Another Federal Reserve policymaker on Tuesday backed an emerging U.S. central bank plan to begin trimming its bond holdings later this year, as Kansas City Fed President Esther George warned against waiting too long in order to "overheat" labor markets.
George, a hawkish official who has urged the Fed to hike interest rates, said in a speech the U.S. economy was on "solid footing" with positive surprises more likely than negative ones.
George's support of a prompt and gradual process of paring some of the central bank's $4.5 trillion in assets puts her in the majority of colleagues at the Fed. She added that it should be done "on autopilot," and not adjusted in reaction to short-term economic data, and that there may be "some tradeoff" with the Fed's parallel plan to raise rates about three times per year.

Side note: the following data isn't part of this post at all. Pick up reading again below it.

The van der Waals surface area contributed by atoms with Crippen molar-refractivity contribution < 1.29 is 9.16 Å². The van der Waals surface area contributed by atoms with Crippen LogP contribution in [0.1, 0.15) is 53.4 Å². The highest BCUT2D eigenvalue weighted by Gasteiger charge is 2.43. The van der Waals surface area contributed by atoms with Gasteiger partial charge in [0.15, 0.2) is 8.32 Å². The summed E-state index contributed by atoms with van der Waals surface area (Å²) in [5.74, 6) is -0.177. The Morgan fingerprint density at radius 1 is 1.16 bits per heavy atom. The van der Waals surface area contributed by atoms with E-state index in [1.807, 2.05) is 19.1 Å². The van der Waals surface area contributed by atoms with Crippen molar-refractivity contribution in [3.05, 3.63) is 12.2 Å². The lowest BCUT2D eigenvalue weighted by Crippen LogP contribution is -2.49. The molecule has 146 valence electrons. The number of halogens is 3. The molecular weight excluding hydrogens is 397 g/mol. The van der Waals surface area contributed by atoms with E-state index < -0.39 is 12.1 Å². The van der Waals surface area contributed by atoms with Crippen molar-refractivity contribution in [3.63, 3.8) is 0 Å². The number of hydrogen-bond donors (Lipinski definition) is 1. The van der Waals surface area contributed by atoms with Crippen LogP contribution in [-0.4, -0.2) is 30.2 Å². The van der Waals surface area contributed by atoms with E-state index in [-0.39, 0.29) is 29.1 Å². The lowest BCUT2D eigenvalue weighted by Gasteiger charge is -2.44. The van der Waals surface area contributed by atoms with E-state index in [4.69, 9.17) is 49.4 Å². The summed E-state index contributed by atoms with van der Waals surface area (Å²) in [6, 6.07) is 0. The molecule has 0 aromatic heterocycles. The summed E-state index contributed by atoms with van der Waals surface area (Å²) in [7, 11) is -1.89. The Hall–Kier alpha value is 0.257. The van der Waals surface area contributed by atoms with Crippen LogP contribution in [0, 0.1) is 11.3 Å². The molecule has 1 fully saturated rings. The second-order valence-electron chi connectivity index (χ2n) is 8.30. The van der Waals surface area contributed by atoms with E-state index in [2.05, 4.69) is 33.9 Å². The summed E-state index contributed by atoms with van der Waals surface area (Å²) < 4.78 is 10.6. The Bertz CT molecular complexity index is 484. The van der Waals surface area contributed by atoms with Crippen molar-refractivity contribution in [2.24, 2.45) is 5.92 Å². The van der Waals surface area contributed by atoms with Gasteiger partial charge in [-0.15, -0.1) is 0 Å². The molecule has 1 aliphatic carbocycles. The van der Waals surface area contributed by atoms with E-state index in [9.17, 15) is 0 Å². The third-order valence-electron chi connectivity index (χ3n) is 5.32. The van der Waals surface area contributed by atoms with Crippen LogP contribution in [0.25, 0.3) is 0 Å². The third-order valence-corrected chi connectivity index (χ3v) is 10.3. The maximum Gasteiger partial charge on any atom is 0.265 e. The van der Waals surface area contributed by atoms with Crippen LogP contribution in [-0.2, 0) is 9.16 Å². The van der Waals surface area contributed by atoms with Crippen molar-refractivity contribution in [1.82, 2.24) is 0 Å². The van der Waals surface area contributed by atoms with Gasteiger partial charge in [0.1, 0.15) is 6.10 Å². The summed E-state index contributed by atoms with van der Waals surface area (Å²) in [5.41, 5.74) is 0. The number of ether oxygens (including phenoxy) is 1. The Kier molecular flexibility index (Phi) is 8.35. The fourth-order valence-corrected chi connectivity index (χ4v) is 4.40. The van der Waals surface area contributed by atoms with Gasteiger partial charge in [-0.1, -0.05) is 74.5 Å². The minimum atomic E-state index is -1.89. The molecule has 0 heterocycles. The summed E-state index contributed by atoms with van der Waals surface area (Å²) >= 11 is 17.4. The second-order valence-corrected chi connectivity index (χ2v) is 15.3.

"I would support beginning the process of reducing the balance sheet this year," said George, who does not vote on monetary policy until 2019 under a rotation.
"I do not favor prolonging action for the purpose of allowing inflation to overshoot the 2 % goal or to press labor markets into a condition where they are overheating," she said at the Levy Economics Institute of Bard College.
Minutes from the Fed's mid-March meeting showed that most participants expected to begin shedding the Treasury- and mortgage-backed bonds this year, a process that could raise market yields. George said uncertainty around how investors will react could lead to a bout of financial market volatility.